Japan's ruling Liberal Democratic Party suffered a crushing defeat in Sunday's lower house by-elections in Okinawa and Osaka prefectures seen as a harbinger for an upper house election only a few months away.
The losses in two out of two by-elections represented a significant setback for Prime Minister Shinzo Abe, head of the ruling party and who is on course to become Japan's longest-serving leader in November.
Since Abe took office for the second time in 2012, it is the first time the LDP has lost in national by-elections, excluding an uncontested lower house by-election in Kyoto Prefecture in 2016.
The last time the LDP could not win in national by-elections dates back to October 2009 and it is almost certain that lawmakers of the ruling coalition will grow more restless when they step up preparations for the House of Councillors election in July.
In the by-elections for the No. 3 constituency in Okinawa and the No. 12 district in Osaka, freelance journalist Tomohiro Yara, who received support from opposition parties, and Fumitake Fujita of the Japan Innovation Party won respectively for the first time.
"We will humbly accept the results," LDP Secretary General Toshihiro Nikai told reporters at the party's headquarters in Tokyo. "I want to analyze in a hurry what caused the losses."
In the constituency in Okinawa, home to the bulk of U.S. military facilities in Japan, pro- and anti-base candidates vied for a seat in the House of Representatives left vacant by Denny Tamaki who now serves as Okinawa governor.
Yara, 56, who won the by-election, is opposed to Okinawa Prefecture hosting U.S. Marine Corps Air Station Futenma.
The LDP's Aiko Shimajiri, 54, who used to be minister in charge of Okinawa and Northern Territories affairs, supported a central government plan to relocate the base from a crowded residential area in Ginowan to the less-populated coastal district of Henoko in Nago, which makes up part of the constituency.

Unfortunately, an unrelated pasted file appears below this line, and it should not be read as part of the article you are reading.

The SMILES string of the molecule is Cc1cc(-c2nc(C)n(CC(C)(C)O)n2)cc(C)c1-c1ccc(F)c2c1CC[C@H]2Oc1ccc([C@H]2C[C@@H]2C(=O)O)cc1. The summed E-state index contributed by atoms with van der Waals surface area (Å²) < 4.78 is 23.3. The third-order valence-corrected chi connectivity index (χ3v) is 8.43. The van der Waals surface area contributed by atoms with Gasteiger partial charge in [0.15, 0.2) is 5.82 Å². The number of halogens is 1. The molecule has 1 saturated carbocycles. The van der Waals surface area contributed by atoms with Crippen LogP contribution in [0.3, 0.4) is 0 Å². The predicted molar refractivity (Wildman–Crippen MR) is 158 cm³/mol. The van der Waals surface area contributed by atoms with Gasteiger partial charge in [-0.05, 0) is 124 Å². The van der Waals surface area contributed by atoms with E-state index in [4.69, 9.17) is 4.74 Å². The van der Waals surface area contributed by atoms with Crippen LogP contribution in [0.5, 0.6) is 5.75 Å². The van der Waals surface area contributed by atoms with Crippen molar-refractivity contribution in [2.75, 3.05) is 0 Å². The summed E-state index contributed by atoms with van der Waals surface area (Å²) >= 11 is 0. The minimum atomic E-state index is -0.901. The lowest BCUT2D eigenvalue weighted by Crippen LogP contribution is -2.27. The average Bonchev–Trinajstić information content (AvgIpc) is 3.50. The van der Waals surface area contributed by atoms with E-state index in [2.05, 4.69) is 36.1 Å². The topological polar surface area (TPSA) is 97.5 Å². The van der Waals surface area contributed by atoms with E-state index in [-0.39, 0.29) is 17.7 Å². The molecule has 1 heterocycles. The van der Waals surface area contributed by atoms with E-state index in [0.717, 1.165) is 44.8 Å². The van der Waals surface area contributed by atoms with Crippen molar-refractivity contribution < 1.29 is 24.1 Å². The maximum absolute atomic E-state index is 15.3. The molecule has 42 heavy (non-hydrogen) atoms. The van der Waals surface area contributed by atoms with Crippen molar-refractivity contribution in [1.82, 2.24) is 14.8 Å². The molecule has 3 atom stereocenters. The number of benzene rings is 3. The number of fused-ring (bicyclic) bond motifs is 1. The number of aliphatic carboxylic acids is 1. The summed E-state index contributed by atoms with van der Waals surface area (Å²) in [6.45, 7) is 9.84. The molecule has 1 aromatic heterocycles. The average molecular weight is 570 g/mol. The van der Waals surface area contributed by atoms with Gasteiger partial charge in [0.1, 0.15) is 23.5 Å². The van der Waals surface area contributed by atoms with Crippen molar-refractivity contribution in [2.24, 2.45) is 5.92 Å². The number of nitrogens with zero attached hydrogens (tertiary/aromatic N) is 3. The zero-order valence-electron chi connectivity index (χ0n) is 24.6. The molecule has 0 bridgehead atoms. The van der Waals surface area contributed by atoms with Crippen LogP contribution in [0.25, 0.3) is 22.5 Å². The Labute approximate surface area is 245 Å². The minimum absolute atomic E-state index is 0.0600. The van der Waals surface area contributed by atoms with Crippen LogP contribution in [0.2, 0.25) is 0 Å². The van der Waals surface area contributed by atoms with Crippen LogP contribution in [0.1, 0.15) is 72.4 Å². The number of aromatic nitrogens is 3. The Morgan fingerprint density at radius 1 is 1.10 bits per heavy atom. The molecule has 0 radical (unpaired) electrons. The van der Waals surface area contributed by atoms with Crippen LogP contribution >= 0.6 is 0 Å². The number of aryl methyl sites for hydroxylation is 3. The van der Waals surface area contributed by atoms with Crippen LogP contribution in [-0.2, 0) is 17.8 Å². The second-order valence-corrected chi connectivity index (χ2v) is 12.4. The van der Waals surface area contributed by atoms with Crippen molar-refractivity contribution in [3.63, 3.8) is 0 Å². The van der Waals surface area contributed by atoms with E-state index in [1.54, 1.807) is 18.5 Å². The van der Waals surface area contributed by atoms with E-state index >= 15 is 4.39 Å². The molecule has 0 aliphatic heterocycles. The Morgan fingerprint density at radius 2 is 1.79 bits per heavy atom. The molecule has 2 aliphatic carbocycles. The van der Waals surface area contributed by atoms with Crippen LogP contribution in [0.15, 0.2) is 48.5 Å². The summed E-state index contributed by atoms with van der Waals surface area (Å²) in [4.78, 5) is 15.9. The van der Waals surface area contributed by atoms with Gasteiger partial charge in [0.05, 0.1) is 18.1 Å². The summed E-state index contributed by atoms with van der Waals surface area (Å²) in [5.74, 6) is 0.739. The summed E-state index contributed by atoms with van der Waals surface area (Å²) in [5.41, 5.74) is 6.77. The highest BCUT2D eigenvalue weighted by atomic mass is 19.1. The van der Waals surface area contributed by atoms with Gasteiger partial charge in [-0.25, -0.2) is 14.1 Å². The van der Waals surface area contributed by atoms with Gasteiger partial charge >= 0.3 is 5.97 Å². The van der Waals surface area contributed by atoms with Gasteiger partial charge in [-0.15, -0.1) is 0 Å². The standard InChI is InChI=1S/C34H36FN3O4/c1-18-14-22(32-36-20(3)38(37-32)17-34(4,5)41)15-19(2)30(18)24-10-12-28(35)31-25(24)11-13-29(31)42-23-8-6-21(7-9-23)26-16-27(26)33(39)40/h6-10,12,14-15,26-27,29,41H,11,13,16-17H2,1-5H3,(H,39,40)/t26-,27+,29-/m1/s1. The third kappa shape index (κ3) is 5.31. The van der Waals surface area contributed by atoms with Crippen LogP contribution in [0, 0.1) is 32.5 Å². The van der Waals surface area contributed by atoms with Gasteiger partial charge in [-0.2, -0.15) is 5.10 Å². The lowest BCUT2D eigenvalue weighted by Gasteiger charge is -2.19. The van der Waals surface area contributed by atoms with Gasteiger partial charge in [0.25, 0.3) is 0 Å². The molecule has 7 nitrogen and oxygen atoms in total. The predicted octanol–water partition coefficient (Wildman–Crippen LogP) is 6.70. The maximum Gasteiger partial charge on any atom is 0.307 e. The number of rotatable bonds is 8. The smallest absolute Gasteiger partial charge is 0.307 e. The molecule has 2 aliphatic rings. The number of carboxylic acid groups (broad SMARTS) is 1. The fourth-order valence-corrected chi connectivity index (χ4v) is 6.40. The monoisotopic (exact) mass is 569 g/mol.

"The relocation to Henoko is not a solution," Yara said after his victory became certain. "The Okinawa people's will was strongly indicated."
On Sunday, there was also a lower house by-election in Osaka Prefecture, together with hundreds of races to pick mayors and assembly members in cities, towns and villages nationwide.
Abe's ruling party was hoping to build momentum in the run-up to the upper house election and mitigate the negative impact of recent resignations by two Cabinet members over controversial remarks.
In the first round of simultaneously held elections on April 7, the LDP won a gubernatorial race in Hokkaido and a majority of prefectural assembly seats but party divisions were revealed in some regional areas.
In Osaka, where Abe traveled to give a campaign speech on Saturday, the LDP and its coalition partner Komeito faced off against the Japan Innovation Party, which has seen strong local support for its plan to streamline the major western city's administration by creating a metropolis akin to Tokyo.
Fujita, 38, of the party competed against the LDP's Shimpei Kitakawa, 32, who was also backed by Komeito, and two other candidates in the Osaka No. 12 district.
"We will take a step toward new politics of a new era," Fujita told his supporters in the city of Neyagawa after winning the by-election, which was held following the death of former Deputy Environment Minister Tomokatsu Kitagawa.
Final voter turnouts in the Okinawa and ORead More